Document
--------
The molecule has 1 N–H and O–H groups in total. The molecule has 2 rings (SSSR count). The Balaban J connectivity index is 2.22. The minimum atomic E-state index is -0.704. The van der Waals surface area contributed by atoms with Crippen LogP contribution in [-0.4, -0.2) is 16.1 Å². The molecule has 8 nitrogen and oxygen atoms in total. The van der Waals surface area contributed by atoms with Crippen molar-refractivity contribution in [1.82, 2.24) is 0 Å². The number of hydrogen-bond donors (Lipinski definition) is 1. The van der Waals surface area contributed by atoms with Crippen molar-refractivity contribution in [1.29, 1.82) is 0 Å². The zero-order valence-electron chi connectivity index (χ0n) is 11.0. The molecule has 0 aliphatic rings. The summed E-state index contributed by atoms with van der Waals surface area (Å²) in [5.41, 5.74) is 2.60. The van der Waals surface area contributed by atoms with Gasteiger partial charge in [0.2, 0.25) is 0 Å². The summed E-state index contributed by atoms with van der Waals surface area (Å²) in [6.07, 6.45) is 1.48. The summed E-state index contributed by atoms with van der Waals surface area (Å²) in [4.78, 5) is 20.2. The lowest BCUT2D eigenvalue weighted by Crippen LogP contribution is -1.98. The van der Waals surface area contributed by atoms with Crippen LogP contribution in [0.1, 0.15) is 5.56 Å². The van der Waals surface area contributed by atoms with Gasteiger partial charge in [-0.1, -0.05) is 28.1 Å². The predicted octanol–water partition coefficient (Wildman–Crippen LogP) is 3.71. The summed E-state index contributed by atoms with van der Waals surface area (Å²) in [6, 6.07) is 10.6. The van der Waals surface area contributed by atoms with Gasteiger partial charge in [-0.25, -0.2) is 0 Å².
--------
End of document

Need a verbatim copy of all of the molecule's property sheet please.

The molecule has 1 N–H and O–H groups in total. The molecule has 2 rings (SSSR count). The Balaban J connectivity index is 2.22. The minimum atomic E-state index is -0.704. The van der Waals surface area contributed by atoms with Crippen LogP contribution in [-0.4, -0.2) is 16.1 Å². The molecule has 8 nitrogen and oxygen atoms in total. The van der Waals surface area contributed by atoms with Crippen molar-refractivity contribution in [1.82, 2.24) is 0 Å². The number of hydrogen-bond donors (Lipinski definition) is 1. The van der Waals surface area contributed by atoms with Crippen molar-refractivity contribution in [1.29, 1.82) is 0 Å². The zero-order valence-electron chi connectivity index (χ0n) is 11.0. The molecule has 0 aliphatic rings. The summed E-state index contributed by atoms with van der Waals surface area (Å²) in [5.41, 5.74) is 2.60. The van der Waals surface area contributed by atoms with Gasteiger partial charge in [0.2, 0.25) is 0 Å². The summed E-state index contributed by atoms with van der Waals surface area (Å²) in [6.07, 6.45) is 1.48. The summed E-state index contributed by atoms with van der Waals surface area (Å²) in [4.78, 5) is 20.2. The lowest BCUT2D eigenvalue weighted by Crippen LogP contribution is -1.98. The van der Waals surface area contributed by atoms with Crippen LogP contribution in [0.1, 0.15) is 5.56 Å². The van der Waals surface area contributed by atoms with Gasteiger partial charge in [-0.1, -0.05) is 28.1 Å². The predicted octanol–water partition coefficient (Wildman–Crippen LogP) is 3.71. The summed E-state index contributed by atoms with van der Waals surface area (Å²) in [6, 6.07) is 10.6. The van der Waals surface area contributed by atoms with Gasteiger partial charge in [-0.25, -0.2) is 0 Å².